‘I had no qualms fighting the Australians, just as I have killed without remorse any of the Emperor’s enemies: the British, the Americans and the Dutch’, so admits Takahiro Sato in this ground-breaking oral history of Japan’s Pacific War.
Thanks to years of research and over 100 interviews with veterans, the Author has compiled a fascinating collection of personal accounts by former Japanese soldiers, sailors and airmen.
Their candid views are often provocative and shocking. There are admissions of brutality, the killing of prisoners and cannibalism. Stark descriptions of appalling conditions and bitter fighting blend with descriptions of family life. Their views on the prowess of the enemy differ with some like air ace Kazuo Tsunoda who believed the Australians ‘worthy’. Some remain unrepentant while others such as Hideo Abe are ashamed of his part in Japan’s war of aggression.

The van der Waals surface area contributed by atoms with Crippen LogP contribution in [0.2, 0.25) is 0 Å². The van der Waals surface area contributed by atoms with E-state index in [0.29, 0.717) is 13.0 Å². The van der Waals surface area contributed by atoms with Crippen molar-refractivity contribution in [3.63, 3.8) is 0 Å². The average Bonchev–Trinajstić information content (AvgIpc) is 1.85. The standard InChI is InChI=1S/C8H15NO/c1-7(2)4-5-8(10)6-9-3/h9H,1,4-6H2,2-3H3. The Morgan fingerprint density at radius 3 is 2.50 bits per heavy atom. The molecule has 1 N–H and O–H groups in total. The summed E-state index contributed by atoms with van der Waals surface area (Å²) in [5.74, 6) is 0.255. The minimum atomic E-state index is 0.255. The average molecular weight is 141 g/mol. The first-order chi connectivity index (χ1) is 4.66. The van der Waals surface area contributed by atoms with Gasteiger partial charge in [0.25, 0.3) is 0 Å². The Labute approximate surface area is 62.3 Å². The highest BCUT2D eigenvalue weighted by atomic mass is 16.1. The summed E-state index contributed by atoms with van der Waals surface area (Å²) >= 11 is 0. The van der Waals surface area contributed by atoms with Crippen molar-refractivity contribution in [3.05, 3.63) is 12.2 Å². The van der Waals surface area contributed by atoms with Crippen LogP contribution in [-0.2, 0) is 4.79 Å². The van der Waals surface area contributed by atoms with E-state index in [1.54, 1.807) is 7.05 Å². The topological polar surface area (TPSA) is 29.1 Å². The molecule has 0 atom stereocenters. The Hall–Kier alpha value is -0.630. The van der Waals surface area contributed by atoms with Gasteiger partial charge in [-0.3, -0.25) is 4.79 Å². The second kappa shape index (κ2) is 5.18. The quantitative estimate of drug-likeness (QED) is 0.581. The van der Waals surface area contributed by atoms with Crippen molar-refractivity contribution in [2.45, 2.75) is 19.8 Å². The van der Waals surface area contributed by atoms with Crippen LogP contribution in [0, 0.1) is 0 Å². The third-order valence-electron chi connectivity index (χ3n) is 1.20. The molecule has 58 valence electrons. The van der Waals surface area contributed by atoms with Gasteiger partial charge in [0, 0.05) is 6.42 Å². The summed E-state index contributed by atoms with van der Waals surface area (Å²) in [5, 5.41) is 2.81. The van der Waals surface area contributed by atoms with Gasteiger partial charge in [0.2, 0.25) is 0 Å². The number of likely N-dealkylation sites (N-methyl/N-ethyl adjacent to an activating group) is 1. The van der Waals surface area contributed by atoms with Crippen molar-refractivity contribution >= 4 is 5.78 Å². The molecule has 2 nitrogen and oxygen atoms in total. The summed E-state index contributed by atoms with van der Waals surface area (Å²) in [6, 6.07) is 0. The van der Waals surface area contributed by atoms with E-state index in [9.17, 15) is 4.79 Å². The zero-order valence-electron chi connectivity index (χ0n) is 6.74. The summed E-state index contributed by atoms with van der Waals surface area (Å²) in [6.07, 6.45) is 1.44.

The result is a revealing insight into the minds of a ruthless and formidable enemy which provides the reader with a fresh perspective on the Second World War.